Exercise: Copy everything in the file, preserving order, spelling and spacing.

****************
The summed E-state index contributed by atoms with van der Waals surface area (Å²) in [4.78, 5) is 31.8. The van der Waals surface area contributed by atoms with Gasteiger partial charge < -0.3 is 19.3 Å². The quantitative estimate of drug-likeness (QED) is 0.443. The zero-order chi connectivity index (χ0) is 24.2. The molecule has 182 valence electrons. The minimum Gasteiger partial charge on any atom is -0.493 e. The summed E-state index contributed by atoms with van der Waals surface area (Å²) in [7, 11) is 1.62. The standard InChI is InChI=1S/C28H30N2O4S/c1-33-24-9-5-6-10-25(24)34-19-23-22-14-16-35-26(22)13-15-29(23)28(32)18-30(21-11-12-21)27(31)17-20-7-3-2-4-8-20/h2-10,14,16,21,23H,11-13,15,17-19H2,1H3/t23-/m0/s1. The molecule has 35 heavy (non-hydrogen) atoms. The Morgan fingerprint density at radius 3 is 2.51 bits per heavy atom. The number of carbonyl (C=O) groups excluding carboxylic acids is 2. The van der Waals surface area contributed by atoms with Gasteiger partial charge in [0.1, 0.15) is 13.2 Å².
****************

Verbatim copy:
The summed E-state index contributed by atoms with van der Waals surface area (Å²) in [4.78, 5) is 31.8. The van der Waals surface area contributed by atoms with Gasteiger partial charge < -0.3 is 19.3 Å². The quantitative estimate of drug-likeness (QED) is 0.443. The zero-order chi connectivity index (χ0) is 24.2. The molecule has 182 valence electrons. The minimum Gasteiger partial charge on any atom is -0.493 e. The summed E-state index contributed by atoms with van der Waals surface area (Å²) in [7, 11) is 1.62. The standard InChI is InChI=1S/C28H30N2O4S/c1-33-24-9-5-6-10-25(24)34-19-23-22-14-16-35-26(22)13-15-29(23)28(32)18-30(21-11-12-21)27(31)17-20-7-3-2-4-8-20/h2-10,14,16,21,23H,11-13,15,17-19H2,1H3/t23-/m0/s1. The molecule has 35 heavy (non-hydrogen) atoms. The Morgan fingerprint density at radius 3 is 2.51 bits per heavy atom. The number of carbonyl (C=O) groups excluding carboxylic acids is 2. The van der Waals surface area contributed by atoms with Gasteiger partial charge in [0.1, 0.15) is 13.2 Å².